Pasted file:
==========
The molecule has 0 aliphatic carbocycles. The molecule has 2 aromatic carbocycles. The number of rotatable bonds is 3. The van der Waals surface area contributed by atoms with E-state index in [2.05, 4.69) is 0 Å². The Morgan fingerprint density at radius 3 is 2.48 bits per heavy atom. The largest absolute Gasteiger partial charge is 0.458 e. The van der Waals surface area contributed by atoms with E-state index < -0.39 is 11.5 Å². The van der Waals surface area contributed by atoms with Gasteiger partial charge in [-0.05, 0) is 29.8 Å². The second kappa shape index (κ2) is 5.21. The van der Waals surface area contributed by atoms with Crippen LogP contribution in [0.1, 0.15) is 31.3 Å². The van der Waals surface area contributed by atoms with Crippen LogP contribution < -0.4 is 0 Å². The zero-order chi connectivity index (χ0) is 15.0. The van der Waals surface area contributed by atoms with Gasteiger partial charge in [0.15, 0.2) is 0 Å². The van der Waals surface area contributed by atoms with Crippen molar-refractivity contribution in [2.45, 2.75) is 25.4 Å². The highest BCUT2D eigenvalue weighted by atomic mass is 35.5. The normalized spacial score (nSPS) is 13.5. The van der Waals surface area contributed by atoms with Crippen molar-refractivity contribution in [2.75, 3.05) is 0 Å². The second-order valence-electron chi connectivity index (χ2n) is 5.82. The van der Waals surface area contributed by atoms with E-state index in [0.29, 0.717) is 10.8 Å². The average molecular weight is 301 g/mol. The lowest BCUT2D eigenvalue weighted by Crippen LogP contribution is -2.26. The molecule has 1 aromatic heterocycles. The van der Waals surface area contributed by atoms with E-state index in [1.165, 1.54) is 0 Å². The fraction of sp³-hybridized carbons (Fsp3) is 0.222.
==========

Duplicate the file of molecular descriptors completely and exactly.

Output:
The molecule has 0 aliphatic carbocycles. The molecule has 2 aromatic carbocycles. The number of rotatable bonds is 3. The van der Waals surface area contributed by atoms with E-state index in [2.05, 4.69) is 0 Å². The Morgan fingerprint density at radius 3 is 2.48 bits per heavy atom. The largest absolute Gasteiger partial charge is 0.458 e. The van der Waals surface area contributed by atoms with E-state index < -0.39 is 11.5 Å². The van der Waals surface area contributed by atoms with Gasteiger partial charge in [-0.05, 0) is 29.8 Å². The second kappa shape index (κ2) is 5.21. The van der Waals surface area contributed by atoms with Crippen LogP contribution in [0.1, 0.15) is 31.3 Å². The van der Waals surface area contributed by atoms with Crippen LogP contribution < -0.4 is 0 Å². The zero-order chi connectivity index (χ0) is 15.0. The van der Waals surface area contributed by atoms with Gasteiger partial charge in [0.15, 0.2) is 0 Å². The van der Waals surface area contributed by atoms with Crippen molar-refractivity contribution in [2.45, 2.75) is 25.4 Å². The highest BCUT2D eigenvalue weighted by atomic mass is 35.5. The normalized spacial score (nSPS) is 13.5. The van der Waals surface area contributed by atoms with Crippen molar-refractivity contribution in [2.75, 3.05) is 0 Å². The second-order valence-electron chi connectivity index (χ2n) is 5.82. The van der Waals surface area contributed by atoms with E-state index in [0.29, 0.717) is 10.8 Å². The average molecular weight is 301 g/mol. The lowest BCUT2D eigenvalue weighted by Crippen LogP contribution is -2.26. The molecule has 1 aromatic heterocycles. The van der Waals surface area contributed by atoms with E-state index in [1.165, 1.54) is 0 Å². The fraction of sp³-hybridized carbons (Fsp3) is 0.222.